PUTRAJAYA: The Federal Court today cautioned that those who disclose their police reports to the public may face the risk of civil action against them in court.
Justice Azahar Mohamed, who read the judgment in a case involving defamation, said people who disclosed the contents of their police reports to the public did not enjoy the right of absolute privilege.
Absolute privilege is an immunity for individuals, especially elected representatives, who make statements within the legislature regardless of whether their statements are malicious or not.
Azahar said the legal position in Malaysia was that a person making a police report was immune from legal action against him or her.
“However, we do not see a reason, on grounds of public policy, that the complainant should be free from accountability by way of defamation when publishing their statement to the public.
“There is no sufficient basis or necessity to expand the ambit of absolute privilege to cover the subsequent publication of the report at large,” the judge said in delivering judgment in the defamation case against local actress Zahida Rafik.
Zahida was sued for defamation by her former driver, Noor Azman Azemi, whom she accused of stealing RM200,000 six years ago. She was initially ordered to pay RM150,000 for slandering him over the stolen money.
She later won a counter-claim against him when the Court of Appeal ordered Azman to pay Zahida RM200,000, the amount she said he had stolen from her. The court also set aside the earlier judgment in favour of Azman.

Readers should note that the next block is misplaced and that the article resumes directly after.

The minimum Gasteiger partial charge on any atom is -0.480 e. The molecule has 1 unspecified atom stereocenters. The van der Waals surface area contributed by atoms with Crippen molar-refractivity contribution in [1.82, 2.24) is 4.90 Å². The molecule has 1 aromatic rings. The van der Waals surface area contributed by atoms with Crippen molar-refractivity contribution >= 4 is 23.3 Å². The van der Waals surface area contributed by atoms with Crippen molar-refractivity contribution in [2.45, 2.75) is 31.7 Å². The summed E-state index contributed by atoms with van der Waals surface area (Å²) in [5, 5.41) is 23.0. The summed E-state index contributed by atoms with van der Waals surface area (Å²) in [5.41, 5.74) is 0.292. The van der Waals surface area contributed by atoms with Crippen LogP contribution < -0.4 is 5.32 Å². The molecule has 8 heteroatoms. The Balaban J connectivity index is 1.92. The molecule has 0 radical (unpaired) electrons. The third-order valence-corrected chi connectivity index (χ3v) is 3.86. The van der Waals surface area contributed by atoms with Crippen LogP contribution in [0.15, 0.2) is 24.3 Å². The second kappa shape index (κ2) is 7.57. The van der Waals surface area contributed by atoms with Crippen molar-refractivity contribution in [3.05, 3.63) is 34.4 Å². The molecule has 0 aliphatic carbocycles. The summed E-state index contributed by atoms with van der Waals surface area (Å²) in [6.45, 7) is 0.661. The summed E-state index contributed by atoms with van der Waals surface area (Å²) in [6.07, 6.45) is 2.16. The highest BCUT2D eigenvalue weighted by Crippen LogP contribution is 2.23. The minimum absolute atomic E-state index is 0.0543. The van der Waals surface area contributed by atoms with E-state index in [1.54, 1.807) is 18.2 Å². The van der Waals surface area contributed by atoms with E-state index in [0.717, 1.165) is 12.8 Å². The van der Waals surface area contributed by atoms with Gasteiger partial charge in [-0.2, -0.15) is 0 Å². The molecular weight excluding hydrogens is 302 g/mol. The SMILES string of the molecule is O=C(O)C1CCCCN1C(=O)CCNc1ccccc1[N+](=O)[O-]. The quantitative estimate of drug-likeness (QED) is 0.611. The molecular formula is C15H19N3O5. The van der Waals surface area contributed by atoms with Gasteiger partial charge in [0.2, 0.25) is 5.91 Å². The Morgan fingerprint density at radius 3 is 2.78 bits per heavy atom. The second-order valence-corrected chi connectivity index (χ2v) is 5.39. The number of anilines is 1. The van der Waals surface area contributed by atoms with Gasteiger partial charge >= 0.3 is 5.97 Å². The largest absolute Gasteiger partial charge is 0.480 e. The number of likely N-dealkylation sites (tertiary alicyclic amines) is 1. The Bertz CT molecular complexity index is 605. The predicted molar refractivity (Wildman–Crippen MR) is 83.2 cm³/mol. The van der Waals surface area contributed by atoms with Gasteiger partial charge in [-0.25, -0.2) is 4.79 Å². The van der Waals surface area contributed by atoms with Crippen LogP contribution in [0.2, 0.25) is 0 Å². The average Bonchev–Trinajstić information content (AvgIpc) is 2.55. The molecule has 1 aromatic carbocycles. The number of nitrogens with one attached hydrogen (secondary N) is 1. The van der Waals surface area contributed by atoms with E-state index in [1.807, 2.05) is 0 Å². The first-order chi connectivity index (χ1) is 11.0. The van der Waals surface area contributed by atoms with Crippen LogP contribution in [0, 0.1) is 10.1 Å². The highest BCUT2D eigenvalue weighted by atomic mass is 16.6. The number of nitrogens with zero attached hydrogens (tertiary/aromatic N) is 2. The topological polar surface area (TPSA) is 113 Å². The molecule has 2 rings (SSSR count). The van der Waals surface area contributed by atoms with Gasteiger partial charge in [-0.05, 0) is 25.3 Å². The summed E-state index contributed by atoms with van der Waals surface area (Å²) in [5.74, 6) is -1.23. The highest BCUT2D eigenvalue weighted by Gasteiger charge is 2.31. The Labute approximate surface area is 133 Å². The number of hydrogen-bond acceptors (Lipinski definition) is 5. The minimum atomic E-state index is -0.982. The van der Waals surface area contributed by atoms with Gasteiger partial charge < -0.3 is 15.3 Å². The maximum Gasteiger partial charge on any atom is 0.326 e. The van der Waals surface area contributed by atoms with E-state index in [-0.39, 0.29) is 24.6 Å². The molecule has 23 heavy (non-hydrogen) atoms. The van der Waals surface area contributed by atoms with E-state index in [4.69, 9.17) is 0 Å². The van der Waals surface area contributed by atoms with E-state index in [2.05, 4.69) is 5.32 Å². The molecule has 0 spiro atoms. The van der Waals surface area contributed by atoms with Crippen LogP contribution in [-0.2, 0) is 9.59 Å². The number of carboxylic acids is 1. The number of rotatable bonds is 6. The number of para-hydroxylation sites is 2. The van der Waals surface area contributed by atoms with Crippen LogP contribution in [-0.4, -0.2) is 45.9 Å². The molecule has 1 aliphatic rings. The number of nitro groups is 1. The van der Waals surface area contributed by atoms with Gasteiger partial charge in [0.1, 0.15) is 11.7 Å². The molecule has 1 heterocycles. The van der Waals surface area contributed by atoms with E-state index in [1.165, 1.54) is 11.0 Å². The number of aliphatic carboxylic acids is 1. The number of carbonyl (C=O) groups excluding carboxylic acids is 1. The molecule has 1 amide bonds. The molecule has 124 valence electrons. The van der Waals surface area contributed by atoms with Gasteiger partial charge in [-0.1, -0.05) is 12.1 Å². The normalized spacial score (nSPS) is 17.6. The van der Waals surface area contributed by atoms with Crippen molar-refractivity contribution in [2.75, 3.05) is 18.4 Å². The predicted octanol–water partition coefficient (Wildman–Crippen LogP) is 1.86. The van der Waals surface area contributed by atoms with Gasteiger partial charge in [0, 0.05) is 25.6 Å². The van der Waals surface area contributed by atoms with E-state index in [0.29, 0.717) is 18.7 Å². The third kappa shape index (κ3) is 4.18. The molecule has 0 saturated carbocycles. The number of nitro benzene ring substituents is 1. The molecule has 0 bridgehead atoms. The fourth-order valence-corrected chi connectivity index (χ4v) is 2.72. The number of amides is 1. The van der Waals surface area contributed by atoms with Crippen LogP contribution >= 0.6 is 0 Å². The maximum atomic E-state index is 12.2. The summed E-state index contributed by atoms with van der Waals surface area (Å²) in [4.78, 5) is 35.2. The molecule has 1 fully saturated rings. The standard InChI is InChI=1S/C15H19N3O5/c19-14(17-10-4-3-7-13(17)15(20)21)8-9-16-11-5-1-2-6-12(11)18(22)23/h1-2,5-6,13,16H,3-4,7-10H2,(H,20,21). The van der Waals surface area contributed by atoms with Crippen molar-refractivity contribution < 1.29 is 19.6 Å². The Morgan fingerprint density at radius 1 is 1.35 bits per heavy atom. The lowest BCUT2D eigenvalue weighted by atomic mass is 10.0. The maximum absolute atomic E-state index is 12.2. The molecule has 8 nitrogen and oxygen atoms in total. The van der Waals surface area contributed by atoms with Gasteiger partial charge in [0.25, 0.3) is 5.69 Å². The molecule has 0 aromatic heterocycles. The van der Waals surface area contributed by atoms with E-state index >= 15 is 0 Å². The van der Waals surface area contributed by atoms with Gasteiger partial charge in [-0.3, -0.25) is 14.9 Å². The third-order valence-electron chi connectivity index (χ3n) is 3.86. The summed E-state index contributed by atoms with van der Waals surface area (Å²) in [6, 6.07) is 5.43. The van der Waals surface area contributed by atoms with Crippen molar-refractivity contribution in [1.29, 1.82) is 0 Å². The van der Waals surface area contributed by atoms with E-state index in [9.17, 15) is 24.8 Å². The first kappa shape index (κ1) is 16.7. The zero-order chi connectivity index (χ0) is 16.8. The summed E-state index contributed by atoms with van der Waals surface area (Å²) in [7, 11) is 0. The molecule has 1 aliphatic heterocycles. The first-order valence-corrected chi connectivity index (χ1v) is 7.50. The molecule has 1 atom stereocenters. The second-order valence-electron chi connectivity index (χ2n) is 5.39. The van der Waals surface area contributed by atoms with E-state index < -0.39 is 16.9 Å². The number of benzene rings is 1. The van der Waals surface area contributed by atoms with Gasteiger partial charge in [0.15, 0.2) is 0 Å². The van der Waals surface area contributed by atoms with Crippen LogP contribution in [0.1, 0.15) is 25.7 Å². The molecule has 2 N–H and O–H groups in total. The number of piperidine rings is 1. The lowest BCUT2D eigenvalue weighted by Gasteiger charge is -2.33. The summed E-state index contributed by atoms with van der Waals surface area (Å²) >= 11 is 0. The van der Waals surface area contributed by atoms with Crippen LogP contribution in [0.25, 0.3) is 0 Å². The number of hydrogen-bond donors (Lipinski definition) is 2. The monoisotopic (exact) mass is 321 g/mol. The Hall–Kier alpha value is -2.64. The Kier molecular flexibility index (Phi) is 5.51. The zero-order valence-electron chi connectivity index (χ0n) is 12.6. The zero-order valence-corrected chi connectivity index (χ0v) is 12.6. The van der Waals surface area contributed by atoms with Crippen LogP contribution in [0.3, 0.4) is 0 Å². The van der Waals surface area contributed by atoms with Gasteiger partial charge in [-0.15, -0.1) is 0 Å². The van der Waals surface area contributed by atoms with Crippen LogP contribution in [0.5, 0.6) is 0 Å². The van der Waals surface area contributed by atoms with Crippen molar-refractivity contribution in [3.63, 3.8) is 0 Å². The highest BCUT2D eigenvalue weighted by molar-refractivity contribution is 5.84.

Azman then appealed the Court of Appeal’s decision, and posed a legal question as to whether disclosing the contents of a police report was protected under the defence of absolute privilege.
The question of law came about when Azman pointed out that Zahida had, after making her police report against him, divulged the contents of her report to the media. Zahida, in the course of the trial, had claimed absolute privilege.
In answering Azman’s question, the Federal Court today said those who repeated the contents of such reports could not enjoy absolute privilege.
The court said this in upholding the lower court’s decision ordering him to return the RM200,000 allegedly stolen from Zahida.
Azahar also said the courts should not unnecessarily extend the perimeters of absolute privilege.
“Otherwise it would result in irresponsible individuals slandering others with impunity,” he said, adding that the country’s laws on libel and slander gave aggrieved parties an avenue to defend their reputation.
Lawyer Latheefa Koya, representing Azman, said the decision today set a strong precedent as police report complainants should avoid repeating the report’s contents.
“A police report is filed because the complainant wants the authorities to investigate their claims.
“When a person comes out of the police station after filing the report and then repeats what he or she said to the police, what would be their intention? They have to justify their remarks,” she said.
Today’s five-member bench was chaired by Court of Appeal president Ahmad Maarop. Others on the bench, apart from Azahar, were Alizatul Khair Osman, Rohana Yusof and Zawawi Salleh.